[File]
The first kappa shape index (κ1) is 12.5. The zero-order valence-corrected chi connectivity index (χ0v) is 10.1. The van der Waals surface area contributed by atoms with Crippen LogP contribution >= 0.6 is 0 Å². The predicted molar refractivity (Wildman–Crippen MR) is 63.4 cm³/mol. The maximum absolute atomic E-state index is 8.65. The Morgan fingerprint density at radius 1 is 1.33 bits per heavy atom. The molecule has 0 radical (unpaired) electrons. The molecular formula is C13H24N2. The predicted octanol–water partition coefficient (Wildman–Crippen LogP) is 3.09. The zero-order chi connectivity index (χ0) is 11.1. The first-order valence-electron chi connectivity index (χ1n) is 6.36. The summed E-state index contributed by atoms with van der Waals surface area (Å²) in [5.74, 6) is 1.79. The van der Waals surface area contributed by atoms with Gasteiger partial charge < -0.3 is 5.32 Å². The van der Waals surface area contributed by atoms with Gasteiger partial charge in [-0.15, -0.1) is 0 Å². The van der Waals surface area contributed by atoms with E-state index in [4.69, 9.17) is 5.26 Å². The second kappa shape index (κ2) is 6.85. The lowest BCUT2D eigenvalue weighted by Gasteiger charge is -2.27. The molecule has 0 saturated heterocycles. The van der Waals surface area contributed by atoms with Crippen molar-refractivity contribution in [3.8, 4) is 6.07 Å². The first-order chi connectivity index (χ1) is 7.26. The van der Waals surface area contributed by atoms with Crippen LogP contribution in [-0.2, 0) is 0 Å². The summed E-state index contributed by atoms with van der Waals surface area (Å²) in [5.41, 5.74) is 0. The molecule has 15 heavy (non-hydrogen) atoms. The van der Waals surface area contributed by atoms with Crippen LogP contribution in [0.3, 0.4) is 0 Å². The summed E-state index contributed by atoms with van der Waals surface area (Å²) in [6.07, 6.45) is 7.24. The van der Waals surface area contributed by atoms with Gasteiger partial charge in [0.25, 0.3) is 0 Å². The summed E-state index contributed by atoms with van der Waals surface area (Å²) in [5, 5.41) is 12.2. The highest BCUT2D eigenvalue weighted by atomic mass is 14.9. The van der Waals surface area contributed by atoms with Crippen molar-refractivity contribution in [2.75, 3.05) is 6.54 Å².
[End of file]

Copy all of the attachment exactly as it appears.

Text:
The first kappa shape index (κ1) is 12.5. The zero-order valence-corrected chi connectivity index (χ0v) is 10.1. The van der Waals surface area contributed by atoms with Crippen LogP contribution >= 0.6 is 0 Å². The predicted molar refractivity (Wildman–Crippen MR) is 63.4 cm³/mol. The maximum absolute atomic E-state index is 8.65. The Morgan fingerprint density at radius 1 is 1.33 bits per heavy atom. The molecule has 0 radical (unpaired) electrons. The molecular formula is C13H24N2. The predicted octanol–water partition coefficient (Wildman–Crippen LogP) is 3.09. The zero-order chi connectivity index (χ0) is 11.1. The first-order valence-electron chi connectivity index (χ1n) is 6.36. The summed E-state index contributed by atoms with van der Waals surface area (Å²) in [5.74, 6) is 1.79. The van der Waals surface area contributed by atoms with Gasteiger partial charge < -0.3 is 5.32 Å². The van der Waals surface area contributed by atoms with Gasteiger partial charge in [-0.15, -0.1) is 0 Å². The van der Waals surface area contributed by atoms with E-state index in [4.69, 9.17) is 5.26 Å². The second kappa shape index (κ2) is 6.85. The lowest BCUT2D eigenvalue weighted by Gasteiger charge is -2.27. The molecule has 0 saturated heterocycles. The van der Waals surface area contributed by atoms with Crippen molar-refractivity contribution in [3.8, 4) is 6.07 Å². The first-order chi connectivity index (χ1) is 7.26. The van der Waals surface area contributed by atoms with Crippen LogP contribution in [-0.2, 0) is 0 Å². The summed E-state index contributed by atoms with van der Waals surface area (Å²) in [5.41, 5.74) is 0. The molecule has 15 heavy (non-hydrogen) atoms. The van der Waals surface area contributed by atoms with Crippen LogP contribution in [0.3, 0.4) is 0 Å². The summed E-state index contributed by atoms with van der Waals surface area (Å²) in [6.07, 6.45) is 7.24. The van der Waals surface area contributed by atoms with Gasteiger partial charge in [0.25, 0.3) is 0 Å². The summed E-state index contributed by atoms with van der Waals surface area (Å²) in [5, 5.41) is 12.2. The highest BCUT2D eigenvalue weighted by atomic mass is 14.9. The van der Waals surface area contributed by atoms with Crippen molar-refractivity contribution in [2.75, 3.05) is 6.54 Å².